Nottingham-bred guitarist/vocalist Alvin Lee first got involved in music at age 16. In 1960—only three years after he began playing guitar—Lee sowed the seeds of the band that would make him famous, Ten Years After. Alvin Lee began jamming with local bassist and friend Leo Lyons that year, and the two formed their first band, the Jaybirds, two years later. Though the group gained a degree of local popularity, they didn't really pick up steam until they relocated to London and changed their name to Ten Years After in the late-'60s.
The quartet—rounded out by Ric Lee (drums) and Chick Churchill (organ)—released their bluesy, self-titled debut in 1967, which was didn't make much of a commercial dent. Over the next seven years, the group steadily released albums that garnered the group a large fanbase, though they enjoyed only moderate commercial success. Besides their 10 studio albums, Ten Years After toured relentlessly, especially in the United States, winning scores of converts all over the world. Though Alvin Lee left the group in 1974, they often reunited for concerts, which kept the group relevant. In a move that rekindled great fan interest in the original group, the band released Live at the Fillmore East 1970 in 2001.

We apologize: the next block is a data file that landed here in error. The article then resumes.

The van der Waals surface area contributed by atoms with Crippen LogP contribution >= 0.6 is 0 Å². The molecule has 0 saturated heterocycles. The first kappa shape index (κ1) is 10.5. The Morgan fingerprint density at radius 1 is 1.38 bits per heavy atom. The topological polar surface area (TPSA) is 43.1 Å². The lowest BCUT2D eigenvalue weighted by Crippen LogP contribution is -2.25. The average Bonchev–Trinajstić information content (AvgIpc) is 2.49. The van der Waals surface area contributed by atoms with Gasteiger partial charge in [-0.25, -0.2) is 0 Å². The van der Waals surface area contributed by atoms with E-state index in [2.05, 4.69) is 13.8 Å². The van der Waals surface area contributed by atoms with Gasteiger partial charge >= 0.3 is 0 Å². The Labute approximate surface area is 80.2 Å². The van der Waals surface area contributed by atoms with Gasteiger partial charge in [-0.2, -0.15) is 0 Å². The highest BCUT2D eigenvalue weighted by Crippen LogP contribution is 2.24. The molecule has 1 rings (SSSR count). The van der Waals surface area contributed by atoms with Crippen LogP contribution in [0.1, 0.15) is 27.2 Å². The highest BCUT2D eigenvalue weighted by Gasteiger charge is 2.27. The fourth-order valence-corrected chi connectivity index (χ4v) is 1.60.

Aside from Ten Years After, Alvin Lee also enjoyed a successful solo career. In 1973, he teamed up with American gospel vocalist Mylon LeFevre to release the country-rock LP On The Road to Freedom. The star-studded album featured appearances by the likes of Steve Winwood, George Harrison, Mick Fleetwood, and Ron Wood of the Rolling Stones. From there, Lee continued to make records, releasing over 20 during his long, storied career. Alvin Lee continues to make records and play shows to date, though he is nearing his 70th birthday.